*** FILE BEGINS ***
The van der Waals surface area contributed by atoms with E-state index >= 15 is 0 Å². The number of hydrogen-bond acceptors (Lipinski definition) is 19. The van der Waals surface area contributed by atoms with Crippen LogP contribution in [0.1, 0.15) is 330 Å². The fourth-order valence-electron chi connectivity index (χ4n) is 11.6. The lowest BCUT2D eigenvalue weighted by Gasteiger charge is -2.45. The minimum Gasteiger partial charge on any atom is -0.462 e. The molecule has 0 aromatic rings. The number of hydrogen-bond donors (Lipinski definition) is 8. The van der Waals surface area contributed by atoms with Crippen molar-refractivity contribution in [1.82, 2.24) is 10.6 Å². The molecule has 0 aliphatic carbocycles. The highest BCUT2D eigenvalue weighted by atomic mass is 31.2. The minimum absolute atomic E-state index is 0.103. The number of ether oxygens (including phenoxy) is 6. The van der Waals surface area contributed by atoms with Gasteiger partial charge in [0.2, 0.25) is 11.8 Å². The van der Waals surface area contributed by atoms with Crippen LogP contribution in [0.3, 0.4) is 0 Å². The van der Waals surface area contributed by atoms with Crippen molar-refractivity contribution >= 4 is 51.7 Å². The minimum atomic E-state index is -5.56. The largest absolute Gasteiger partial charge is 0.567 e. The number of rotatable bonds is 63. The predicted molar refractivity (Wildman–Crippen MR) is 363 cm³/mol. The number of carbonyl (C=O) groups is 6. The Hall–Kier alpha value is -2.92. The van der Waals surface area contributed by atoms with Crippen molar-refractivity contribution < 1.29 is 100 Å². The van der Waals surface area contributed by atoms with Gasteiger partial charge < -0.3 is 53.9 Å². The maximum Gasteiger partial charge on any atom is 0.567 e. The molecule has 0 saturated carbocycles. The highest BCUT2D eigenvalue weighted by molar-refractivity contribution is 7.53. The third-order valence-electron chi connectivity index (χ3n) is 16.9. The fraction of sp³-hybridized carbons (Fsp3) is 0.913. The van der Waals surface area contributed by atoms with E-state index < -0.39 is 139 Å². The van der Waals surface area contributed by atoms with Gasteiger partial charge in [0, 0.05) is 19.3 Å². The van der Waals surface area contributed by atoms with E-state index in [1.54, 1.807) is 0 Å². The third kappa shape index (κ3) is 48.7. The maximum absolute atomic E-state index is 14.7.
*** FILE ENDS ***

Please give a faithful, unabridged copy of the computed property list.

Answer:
The van der Waals surface area contributed by atoms with E-state index >= 15 is 0 Å². The number of hydrogen-bond acceptors (Lipinski definition) is 19. The van der Waals surface area contributed by atoms with Crippen LogP contribution in [0.1, 0.15) is 330 Å². The fourth-order valence-electron chi connectivity index (χ4n) is 11.6. The lowest BCUT2D eigenvalue weighted by Gasteiger charge is -2.45. The minimum Gasteiger partial charge on any atom is -0.462 e. The molecule has 0 aromatic rings. The number of hydrogen-bond donors (Lipinski definition) is 8. The van der Waals surface area contributed by atoms with Crippen molar-refractivity contribution in [1.82, 2.24) is 10.6 Å². The molecule has 0 aliphatic carbocycles. The highest BCUT2D eigenvalue weighted by atomic mass is 31.2. The minimum absolute atomic E-state index is 0.103. The number of ether oxygens (including phenoxy) is 6. The van der Waals surface area contributed by atoms with Gasteiger partial charge in [0.2, 0.25) is 11.8 Å². The van der Waals surface area contributed by atoms with Crippen LogP contribution in [0.3, 0.4) is 0 Å². The van der Waals surface area contributed by atoms with Crippen molar-refractivity contribution >= 4 is 51.7 Å². The minimum atomic E-state index is -5.56. The largest absolute Gasteiger partial charge is 0.567 e. The number of rotatable bonds is 63. The predicted molar refractivity (Wildman–Crippen MR) is 363 cm³/mol. The number of carbonyl (C=O) groups is 6. The Hall–Kier alpha value is -2.92. The van der Waals surface area contributed by atoms with Crippen molar-refractivity contribution < 1.29 is 100 Å². The van der Waals surface area contributed by atoms with Gasteiger partial charge < -0.3 is 53.9 Å². The maximum Gasteiger partial charge on any atom is 0.567 e. The molecule has 0 saturated carbocycles. The highest BCUT2D eigenvalue weighted by molar-refractivity contribution is 7.53. The third-order valence-electron chi connectivity index (χ3n) is 16.9. The fraction of sp³-hybridized carbons (Fsp3) is 0.913. The van der Waals surface area contributed by atoms with E-state index < -0.39 is 139 Å². The van der Waals surface area contributed by atoms with Gasteiger partial charge in [0, 0.05) is 19.3 Å². The van der Waals surface area contributed by atoms with E-state index in [1.54, 1.807) is 0 Å². The third kappa shape index (κ3) is 48.7. The maximum absolute atomic E-state index is 14.7.